Business Owner Upskilling Part 1: Define Your Leadership Style


Business Owner Upskilling Part 1: Define Your Leadership Style

As a business owner, you’re also the visionary and leader for your business, and your leadership style sets the tone not only for the operations and management of your service or product, but for the quality of customer engagement, how your team interacts with one another, and how your brand is perceived in the public eye.

leadership style

Gone are the days when faceless companies ruled – today, customers want to know who they are buying from, and to connect with the story behind the brand. Humanising a business and sharing your leadership values and style is a key way that customers connect with you, as well as a way to differentiate yourself in the market.

It’s therefore essential to be able to articulate your values as a leader, a business owner and a “face” of your business.

So, how do you establish, enhance and continue to develop your own leadership skills?

Assessing your current leadership style

As we head into the end of 2022, leaders and business owners have had to grapple with managing teams in a hybrid world, and as such, dozens of new leadership styles and models are emerging. For now, let’s take a look at some of the core leadership styles, and it’s likely you’ll find one that resonates most with you:

Authoritarian leadership (also known as autocratic)

An authoritarian leader will make most decisions without consulting the wider team, so you’re likely someone who is experienced within your industry and wants to guide the trajectory of your business. It’s not the most modern of leadership styles, but it certainly can be beneficial to have authoritarian qualities if and when your business hits rough waters – what’s important to recognise is that without feeling heard and listened to, your team may suffer in their morale levels and motivation if they feel they have no input in the direction of the business.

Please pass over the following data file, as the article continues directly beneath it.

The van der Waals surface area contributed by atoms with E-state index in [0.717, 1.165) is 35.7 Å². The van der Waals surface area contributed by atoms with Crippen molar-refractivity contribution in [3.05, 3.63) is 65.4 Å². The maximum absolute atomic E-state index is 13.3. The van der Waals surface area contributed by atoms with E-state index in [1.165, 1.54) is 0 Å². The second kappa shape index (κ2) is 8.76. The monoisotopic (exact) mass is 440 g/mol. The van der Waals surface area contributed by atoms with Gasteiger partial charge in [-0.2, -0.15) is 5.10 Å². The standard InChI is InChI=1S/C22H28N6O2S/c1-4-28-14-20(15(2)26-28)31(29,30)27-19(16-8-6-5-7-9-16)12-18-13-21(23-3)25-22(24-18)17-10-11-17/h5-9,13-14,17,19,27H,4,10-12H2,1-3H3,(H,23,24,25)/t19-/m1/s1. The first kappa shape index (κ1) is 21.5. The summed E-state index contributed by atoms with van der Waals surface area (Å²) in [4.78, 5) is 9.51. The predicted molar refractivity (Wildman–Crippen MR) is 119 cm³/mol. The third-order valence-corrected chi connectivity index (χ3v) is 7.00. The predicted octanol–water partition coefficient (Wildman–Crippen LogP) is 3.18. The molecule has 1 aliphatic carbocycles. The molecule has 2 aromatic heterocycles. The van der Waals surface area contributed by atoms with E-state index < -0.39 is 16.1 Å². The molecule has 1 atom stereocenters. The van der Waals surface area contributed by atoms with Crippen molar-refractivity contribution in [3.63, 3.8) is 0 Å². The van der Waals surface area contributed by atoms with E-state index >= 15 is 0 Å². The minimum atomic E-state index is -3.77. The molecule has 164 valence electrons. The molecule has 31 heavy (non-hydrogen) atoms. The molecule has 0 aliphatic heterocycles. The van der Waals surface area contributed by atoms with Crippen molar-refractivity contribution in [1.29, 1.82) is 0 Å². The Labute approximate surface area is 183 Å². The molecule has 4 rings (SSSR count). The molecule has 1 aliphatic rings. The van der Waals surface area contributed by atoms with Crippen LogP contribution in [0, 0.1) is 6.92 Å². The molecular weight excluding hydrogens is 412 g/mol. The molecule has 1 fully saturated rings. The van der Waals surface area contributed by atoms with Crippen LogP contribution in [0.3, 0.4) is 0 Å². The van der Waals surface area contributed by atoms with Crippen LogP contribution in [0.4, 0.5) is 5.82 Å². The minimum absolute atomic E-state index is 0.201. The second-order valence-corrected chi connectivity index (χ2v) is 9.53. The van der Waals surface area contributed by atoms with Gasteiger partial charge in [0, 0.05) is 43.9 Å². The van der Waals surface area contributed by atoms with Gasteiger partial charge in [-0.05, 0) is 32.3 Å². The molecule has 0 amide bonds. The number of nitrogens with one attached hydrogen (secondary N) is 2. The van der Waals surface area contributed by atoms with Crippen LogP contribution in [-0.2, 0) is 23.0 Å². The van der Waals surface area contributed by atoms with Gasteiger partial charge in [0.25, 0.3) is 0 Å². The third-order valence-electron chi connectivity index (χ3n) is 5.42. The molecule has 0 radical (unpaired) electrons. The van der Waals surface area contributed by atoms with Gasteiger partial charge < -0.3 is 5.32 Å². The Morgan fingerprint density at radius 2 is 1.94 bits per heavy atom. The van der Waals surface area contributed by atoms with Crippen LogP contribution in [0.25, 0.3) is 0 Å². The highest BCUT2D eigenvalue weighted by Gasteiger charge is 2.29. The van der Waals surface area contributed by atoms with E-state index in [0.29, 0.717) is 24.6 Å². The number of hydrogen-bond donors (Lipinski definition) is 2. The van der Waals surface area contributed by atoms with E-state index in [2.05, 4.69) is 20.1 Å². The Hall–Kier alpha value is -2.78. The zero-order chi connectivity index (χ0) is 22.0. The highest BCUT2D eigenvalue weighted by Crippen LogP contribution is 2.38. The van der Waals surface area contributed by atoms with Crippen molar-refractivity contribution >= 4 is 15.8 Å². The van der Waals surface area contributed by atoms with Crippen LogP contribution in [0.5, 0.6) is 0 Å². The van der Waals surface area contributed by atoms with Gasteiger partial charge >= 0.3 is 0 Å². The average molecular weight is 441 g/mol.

Participative leadership (also known as democratic)

Most leaders would like to consider themselves participative, meaning that they take into consideration the opinion of their employees – they understand that the collective mind can have insights that the leader alone cannot glean. More and more, employees today want to work for a business where they feel they can make a difference, so will seek out leaders who encourage their opinions and ideas.

Delegative leadership (also known as ‘laissez-faire’)

Done in the right way, a delegative leader will empower employees with autonomy and the ability to get their work done to their schedule as long as the outcome is successful. Importantly, remote work has meant many leaders have had to come to terms with handing over more control to their employees – thankfully, with several years of remote working now completed, it’s clear that this hasn’t meant the bottom line for businesses has suffered.

Finding balance is key here, giving your employees flexibility as to where and when they work, but also encouraging times when colleagues come together to brainstorm, make important decisions and reconnect with one another.

Transactional leadership (also known as managerial)

If you’re a transactional leader, you’ll likely have rigid frameworks that your business runs by and be target and KPI driven. This can encourage high sales in the short term, but it’s a surefire way to see long term employee burnout and high attrition rates – in other words, control today can mean out of control tomorrow. Finding the best parts of transactional leadership and “cherry picking” them for your business is key – setting your team clear goals and the consequences of not meeting them keeps everyone on the same page, but know that productivity can also thrive within a middle-ground environment, offering some freedom and creativity to employees to try new things and accommodate to changes.

Transformational leadership (also known as visionary)

When we think of inspiring business figures like Richard Branson, the word ‘visionary’ is likely to come to mind. While not all business owners may consider themselves transformational leaders, it’s a quality that can and should be encouraged. A transformational leader will bring energy and excitement to their teams, and often pull great talent into their business even in the early days, as employees are keen to be involved with the visionary leader and learn from them.

What makes transformational leaders so potent is their ability to connect the employee to the brand, the business and the cause – companies like Google do this very well, offering unique perks and flexibility to their employees, and creating a sought-after workplace where colleagues feel like family, supported and encouraged in not only their roles but their other goals in life.

In Part 2 of this series, we’ll look at how to know if your current business style is serving you, what your perceived leadership style offers your employees, and what changes you should consider in order to position your business to thrive.